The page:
As soon as the water is going to hold at about 50 degrees or better late in the day, a much larger number of bass move into shallow water. If the pond has a shallow flat, find bass on it. Likewise for lakes once they’ve warmed similarly, although structures, particularly those that lead from deep water into shallow flats, may be more complicated and interesting.
Impoundments have creek channels. Large impoundments have many channels which lead back individually into shallow coves, while very small impoundments have only one. In some lakes, very subtle channels—ditches—run between shore and the main channel leading back into a cove. Sometimes such ditches can be sighted on the shoreline where they enter the water. Bass use channels and ditches when available to lead them onto flats. It’s a good idea to learn where these structures are, and to fish them closely. Bass will sometimes be reluctant to move out onto to a flat, and remain staged in a channel. Particularly large bass use the edge of a channel or scoop of a ditch as an ambush point. If you can find cover associated with a channel or ditch, that’s better. If the water has good clarity and is six feet deep or fewer, calm and warmed, the surface approach with a low sitting floater/diver may be the best device to coax a lunker to rise and slurp that plug down.
Lakes and impoundments often have a structure which combines the two archetypes of shallows with immediate deep water access, and an extensive flat: shallow humps, which may be the best spots you can fish, particularly in larger reservoirs where bass winter in water as deep as 40 feet or more well away from shore. If a wintering area is near a hump with a fairly broad shallow area on top of it, excellent fishing may be had.
In any case, if the water temperature is falling, the best approach may be live bait—shiners. Getting bass to strike lures is of course not impossible in very cold water with dropping temperature. But we’re in awe of nature in part because of its order, and it’s as certain as any immutable law that no bass will take a plug on the surface in extremely cold water. There’s a world of difference between 40 and 47 degrees. It is true that by evening after a mild day, right about sunset and shortly thereafter, the water temperature may have already begun to slip. But on beautiful days that have quickly brought that surface temperature into the upper 40's without too sharp a dip of the air temperature at sunset, the fact of warmed shallows keeps the bass in them until the effect sharply reverses.
Fishing lakes and impoundments is, at least in one respect, easier than fishing ponds: on board a nice boat the electronics tell you a lot. Topographic maps are much easier to find for large waters, too. However, locating the deepest water of a pond isn’t difficult. Tie on a half-ounce jig, cast it, count off its descent. It will drop at about two feet per second. This may result in approximate measures, but you can certainly find the deepest water by the longest count.
As earlier mentioned, it’s always possible that pond bass will move out of the pond’s deepest water and into two or more adjacent shallow areas on one of these mild evenings. Check a number of areas, even shallows not so likely to produce, so long as you have time. But fish the floater/diver with great patience. It’s not easy. Inevitably some bass are going to be caught on the retrieve. It may just be too tedious to always retrieve the plug by barely moving it all the way back for the next cast. Either way, remember that this is ice-out. Keep it slow.
Ice Out Considered as Pre-Spawn
We usually do not think of ice-out as the pre-spawn period. Water temperatures are still a long way from the upper 60's of spawning time. Here in North Jersey bass don’t spawn until about early May, if that. Pre-spawn time is thought to be April, but the eggs in females have begun to grow by ice-out, and these bass need energy to grow them to size within a couple months or so. It’s possible that bass, particularly females which account for the lunkers, are particularly motivated to feed as soon as the water reaches into the 40's just after ice-out in order to compensate for the added metabolic demand of their egg mass. There may be a hormonal response in the females that drives them to feed more since eggs require more calories to produce than sperm requires of males.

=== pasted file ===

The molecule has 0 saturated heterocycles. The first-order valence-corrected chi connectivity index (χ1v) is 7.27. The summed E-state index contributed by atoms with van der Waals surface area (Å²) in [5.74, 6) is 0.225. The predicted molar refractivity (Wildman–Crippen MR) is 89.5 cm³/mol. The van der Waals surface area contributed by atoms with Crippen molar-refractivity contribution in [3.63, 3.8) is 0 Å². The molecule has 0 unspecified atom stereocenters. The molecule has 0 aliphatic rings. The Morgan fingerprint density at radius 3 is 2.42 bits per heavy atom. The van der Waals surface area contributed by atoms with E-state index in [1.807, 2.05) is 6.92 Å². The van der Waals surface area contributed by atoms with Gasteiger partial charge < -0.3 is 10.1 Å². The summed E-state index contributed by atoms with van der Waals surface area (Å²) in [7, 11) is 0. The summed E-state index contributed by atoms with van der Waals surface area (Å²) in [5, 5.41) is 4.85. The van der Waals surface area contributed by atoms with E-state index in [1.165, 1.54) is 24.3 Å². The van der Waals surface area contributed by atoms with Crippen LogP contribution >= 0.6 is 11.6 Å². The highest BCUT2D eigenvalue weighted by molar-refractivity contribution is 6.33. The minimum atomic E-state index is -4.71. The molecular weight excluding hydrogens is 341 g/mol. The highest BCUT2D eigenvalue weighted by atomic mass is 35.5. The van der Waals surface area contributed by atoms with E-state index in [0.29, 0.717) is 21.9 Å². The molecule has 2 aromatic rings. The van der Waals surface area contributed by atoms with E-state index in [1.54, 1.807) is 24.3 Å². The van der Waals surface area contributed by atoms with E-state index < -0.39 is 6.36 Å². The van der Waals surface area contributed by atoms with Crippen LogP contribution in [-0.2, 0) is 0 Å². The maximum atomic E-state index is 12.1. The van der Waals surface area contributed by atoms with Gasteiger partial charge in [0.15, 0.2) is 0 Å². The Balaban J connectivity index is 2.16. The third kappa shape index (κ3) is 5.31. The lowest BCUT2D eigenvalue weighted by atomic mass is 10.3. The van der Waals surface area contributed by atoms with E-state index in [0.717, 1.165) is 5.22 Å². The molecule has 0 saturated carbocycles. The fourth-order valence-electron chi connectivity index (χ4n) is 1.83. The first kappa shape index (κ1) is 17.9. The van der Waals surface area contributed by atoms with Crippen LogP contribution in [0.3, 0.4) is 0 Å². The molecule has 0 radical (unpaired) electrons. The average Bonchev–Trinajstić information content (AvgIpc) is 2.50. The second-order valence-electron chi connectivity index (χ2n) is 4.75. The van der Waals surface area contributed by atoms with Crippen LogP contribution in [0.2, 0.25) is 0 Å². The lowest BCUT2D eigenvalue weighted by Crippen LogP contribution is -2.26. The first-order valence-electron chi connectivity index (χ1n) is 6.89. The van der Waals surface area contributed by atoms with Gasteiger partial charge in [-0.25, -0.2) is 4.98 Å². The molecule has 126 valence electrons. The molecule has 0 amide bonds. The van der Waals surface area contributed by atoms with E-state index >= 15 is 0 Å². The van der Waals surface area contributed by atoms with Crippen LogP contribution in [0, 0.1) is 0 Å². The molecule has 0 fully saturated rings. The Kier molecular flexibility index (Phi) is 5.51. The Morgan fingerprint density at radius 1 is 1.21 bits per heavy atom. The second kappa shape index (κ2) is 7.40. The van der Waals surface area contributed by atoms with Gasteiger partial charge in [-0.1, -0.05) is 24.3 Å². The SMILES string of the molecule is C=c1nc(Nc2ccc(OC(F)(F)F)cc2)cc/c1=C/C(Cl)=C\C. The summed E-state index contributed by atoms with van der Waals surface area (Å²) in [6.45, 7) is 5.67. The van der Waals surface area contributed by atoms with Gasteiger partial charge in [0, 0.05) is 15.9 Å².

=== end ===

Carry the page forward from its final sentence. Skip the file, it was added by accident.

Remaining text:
Although bass have a cold-blooded metabolism, metabolism and temperature are not an absolute regulator of activity as such. Hormones may increase feeding activity very early in the spring relative to less feeding activity in the late fall with the same water temperature. Fishery research has established that while bass store energy as fat rather than protein when water temperatures drop in the fall, no evidence exists that this is to protect against the cold of winter. Since bass are cold blooded, that doesn't matter, and neither do they hibernate, nor cease altogether to feed under ice, as ice fishermen know well. Rather, this shift to fat from protein somehow correlates with slowing metabolism; bass do not go on a fall feed in order to fatten up for winter as if they need it in lieu of feeding. Nor have I caught bass on the surface at 47 degrees in the fall, not even on a mild, sunny day with rising water temperature.
Besides, regarding metabolism as not being the only determinant of feeding activity, it’s obvious that bass feed for other reasons than what the water temperature is. The approach of a low pressure system stimulates feeding activity, for example. Conversely, other conditions put them off the feed. It’s also true that in waters rich with forage, bass grow faster and bigger because they feed opportunistically.
Whatever the case may really be, ice-out is a significant time of awakening after a stable freeze. The days usually remain cold with little sign of spring becoming visible in early March, but even a single mild, sunny day can critically change the bass environment in the favor of an angler who may otherwise just be glad to get out of the house. Very good catches can be made, and possibly some of the year’s largest. But the Rebel and other plastic floater/divers available on the market may not be the final word on this surface technique.
I have never bothered to experiment with modifying plugs to see if I can increase the effectiveness of this cold water angle. The Rebel straight out of the box seems perfect enough, but I don’t really know if a touch up may do one better. It would seem as if the obvious candidate for modification would be the banished Rapala—some weight placed on the rear treble. Surely an angle of the plug’s rear to surface as steep as 45 degrees could be achieved with enough buoyancy remaining in the plug overall. Whether or not the right rear-lift action would remain, I doubt. But for those who love to invest time in tinkering and experiment, I would have to agree that plug modification for ice-out largemouths seems an interesting endeavor.